Old School Politics

(From top left) Samuel Powel, Charles Willing, Thomas Willing.

Penn has been well represented in City Hall in recent decades—with Ed Rendell C’65 Hon’00, who served from 1992 to 2000, and newly elected Mayor Michael Nutter W’79, not to mention W. Wilson Goode WG’69’s two terms in the 1980s—but the University was no slouch back in Philadelphia’s Colonial and Revolutionary eras, either.

A very basic search of the University Archives and Records Center website—that is, typing in “mayor of philadelphia”—turned up father-and-son mayors Charles and Thomas Willing, as well as Samuel Powel C’1759 (their son- and brother-in-law, respectively), whose portraits are shown here.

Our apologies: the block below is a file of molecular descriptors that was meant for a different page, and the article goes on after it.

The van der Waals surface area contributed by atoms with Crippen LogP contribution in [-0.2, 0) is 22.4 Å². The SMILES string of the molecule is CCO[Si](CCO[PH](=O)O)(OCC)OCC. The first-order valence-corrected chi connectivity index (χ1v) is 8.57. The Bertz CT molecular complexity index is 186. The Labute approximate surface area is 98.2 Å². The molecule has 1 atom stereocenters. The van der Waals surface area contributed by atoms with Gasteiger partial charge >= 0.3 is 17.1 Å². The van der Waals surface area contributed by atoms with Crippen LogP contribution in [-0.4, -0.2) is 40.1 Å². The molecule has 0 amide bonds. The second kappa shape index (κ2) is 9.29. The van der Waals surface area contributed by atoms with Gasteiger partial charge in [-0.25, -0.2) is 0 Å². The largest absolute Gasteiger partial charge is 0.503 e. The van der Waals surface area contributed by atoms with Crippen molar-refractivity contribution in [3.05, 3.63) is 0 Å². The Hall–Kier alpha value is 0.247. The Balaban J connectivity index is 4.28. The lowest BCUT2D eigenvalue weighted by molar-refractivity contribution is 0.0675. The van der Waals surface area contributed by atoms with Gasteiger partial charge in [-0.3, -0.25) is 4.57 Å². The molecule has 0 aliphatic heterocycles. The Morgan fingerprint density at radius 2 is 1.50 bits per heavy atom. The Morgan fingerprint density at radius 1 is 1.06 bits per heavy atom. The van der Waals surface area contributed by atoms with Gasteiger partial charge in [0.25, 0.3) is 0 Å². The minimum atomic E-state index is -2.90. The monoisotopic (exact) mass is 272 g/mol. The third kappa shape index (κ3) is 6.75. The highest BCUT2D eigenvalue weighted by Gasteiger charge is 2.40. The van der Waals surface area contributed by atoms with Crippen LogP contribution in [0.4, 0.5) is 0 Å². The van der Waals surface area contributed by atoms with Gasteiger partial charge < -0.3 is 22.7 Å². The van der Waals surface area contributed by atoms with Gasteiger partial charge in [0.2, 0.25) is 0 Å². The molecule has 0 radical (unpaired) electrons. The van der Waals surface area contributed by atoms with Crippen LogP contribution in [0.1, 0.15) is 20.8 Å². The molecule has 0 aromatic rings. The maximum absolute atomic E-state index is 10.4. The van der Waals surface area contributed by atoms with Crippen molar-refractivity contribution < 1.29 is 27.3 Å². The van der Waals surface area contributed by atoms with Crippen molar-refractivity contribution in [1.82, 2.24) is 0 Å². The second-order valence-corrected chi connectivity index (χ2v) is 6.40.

Charles, a Penn founder and trustee, served two one-year terms in 1748 and 1754, dying in office during the latter. Son Thomas was a Penn trustee for 31 years (1760-1791); his mayoral term was in 1763.  While the Willings got their schooling in England, Powel was an alumnus of the Class of 1759 (the third class to graduate) as well as a longtime University trustee and the husband of Charles Willing’s daughter Elizabeth.  Powel—of the Powelton Village Powels, by the way—was elected in 1775 and 1789, the last mayor before Independence was declared and the first under a new 1789 charter.  (In the interim, the state government had run Philadelphia’s affairs.)

—J.P.

Photos: University Archives and Records Center

Share Button

    Related Posts

    Penn and Philly
    Keeping It Civic
    Madam Mayor

    Leave a Reply